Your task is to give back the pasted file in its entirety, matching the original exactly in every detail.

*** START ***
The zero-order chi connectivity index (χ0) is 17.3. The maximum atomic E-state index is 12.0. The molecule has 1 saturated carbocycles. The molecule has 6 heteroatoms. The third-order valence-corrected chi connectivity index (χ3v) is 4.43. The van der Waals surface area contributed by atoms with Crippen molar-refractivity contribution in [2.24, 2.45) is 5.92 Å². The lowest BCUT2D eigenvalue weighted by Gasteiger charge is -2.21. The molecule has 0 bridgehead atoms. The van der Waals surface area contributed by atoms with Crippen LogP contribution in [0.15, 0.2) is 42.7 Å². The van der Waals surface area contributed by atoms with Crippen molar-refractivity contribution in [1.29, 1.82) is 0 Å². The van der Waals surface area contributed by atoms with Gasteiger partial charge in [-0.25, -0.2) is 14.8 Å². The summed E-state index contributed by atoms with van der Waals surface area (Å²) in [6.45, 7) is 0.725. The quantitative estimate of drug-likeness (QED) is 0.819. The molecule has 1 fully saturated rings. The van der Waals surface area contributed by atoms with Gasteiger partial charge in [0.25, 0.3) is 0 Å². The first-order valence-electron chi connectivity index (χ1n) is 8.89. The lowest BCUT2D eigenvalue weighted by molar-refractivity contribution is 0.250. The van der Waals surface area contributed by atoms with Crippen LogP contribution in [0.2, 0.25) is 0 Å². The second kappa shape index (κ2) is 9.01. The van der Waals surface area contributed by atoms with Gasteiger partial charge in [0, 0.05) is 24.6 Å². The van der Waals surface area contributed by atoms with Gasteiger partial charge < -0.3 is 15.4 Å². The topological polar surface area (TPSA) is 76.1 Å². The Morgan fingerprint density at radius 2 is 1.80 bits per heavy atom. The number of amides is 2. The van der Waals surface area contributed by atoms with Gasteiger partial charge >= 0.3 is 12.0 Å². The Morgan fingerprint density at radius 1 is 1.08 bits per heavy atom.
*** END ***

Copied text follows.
The zero-order chi connectivity index (χ0) is 17.3. The maximum atomic E-state index is 12.0. The molecule has 1 saturated carbocycles. The molecule has 6 heteroatoms. The third-order valence-corrected chi connectivity index (χ3v) is 4.43. The van der Waals surface area contributed by atoms with Crippen molar-refractivity contribution in [2.24, 2.45) is 5.92 Å². The lowest BCUT2D eigenvalue weighted by Gasteiger charge is -2.21. The molecule has 0 bridgehead atoms. The van der Waals surface area contributed by atoms with Crippen LogP contribution in [0.15, 0.2) is 42.7 Å². The van der Waals surface area contributed by atoms with Crippen molar-refractivity contribution in [1.29, 1.82) is 0 Å². The van der Waals surface area contributed by atoms with Gasteiger partial charge in [-0.25, -0.2) is 14.8 Å². The summed E-state index contributed by atoms with van der Waals surface area (Å²) in [6.45, 7) is 0.725. The quantitative estimate of drug-likeness (QED) is 0.819. The molecule has 1 fully saturated rings. The van der Waals surface area contributed by atoms with Gasteiger partial charge in [0.25, 0.3) is 0 Å². The first-order valence-electron chi connectivity index (χ1n) is 8.89. The lowest BCUT2D eigenvalue weighted by molar-refractivity contribution is 0.250. The van der Waals surface area contributed by atoms with Crippen LogP contribution in [0.2, 0.25) is 0 Å². The second kappa shape index (κ2) is 9.01. The van der Waals surface area contributed by atoms with Gasteiger partial charge in [0, 0.05) is 24.6 Å². The van der Waals surface area contributed by atoms with Gasteiger partial charge < -0.3 is 15.4 Å². The topological polar surface area (TPSA) is 76.1 Å². The Morgan fingerprint density at radius 2 is 1.80 bits per heavy atom. The number of amides is 2. The van der Waals surface area contributed by atoms with Gasteiger partial charge >= 0.3 is 12.0 Å². The Morgan fingerprint density at radius 1 is 1.08 bits per heavy atom.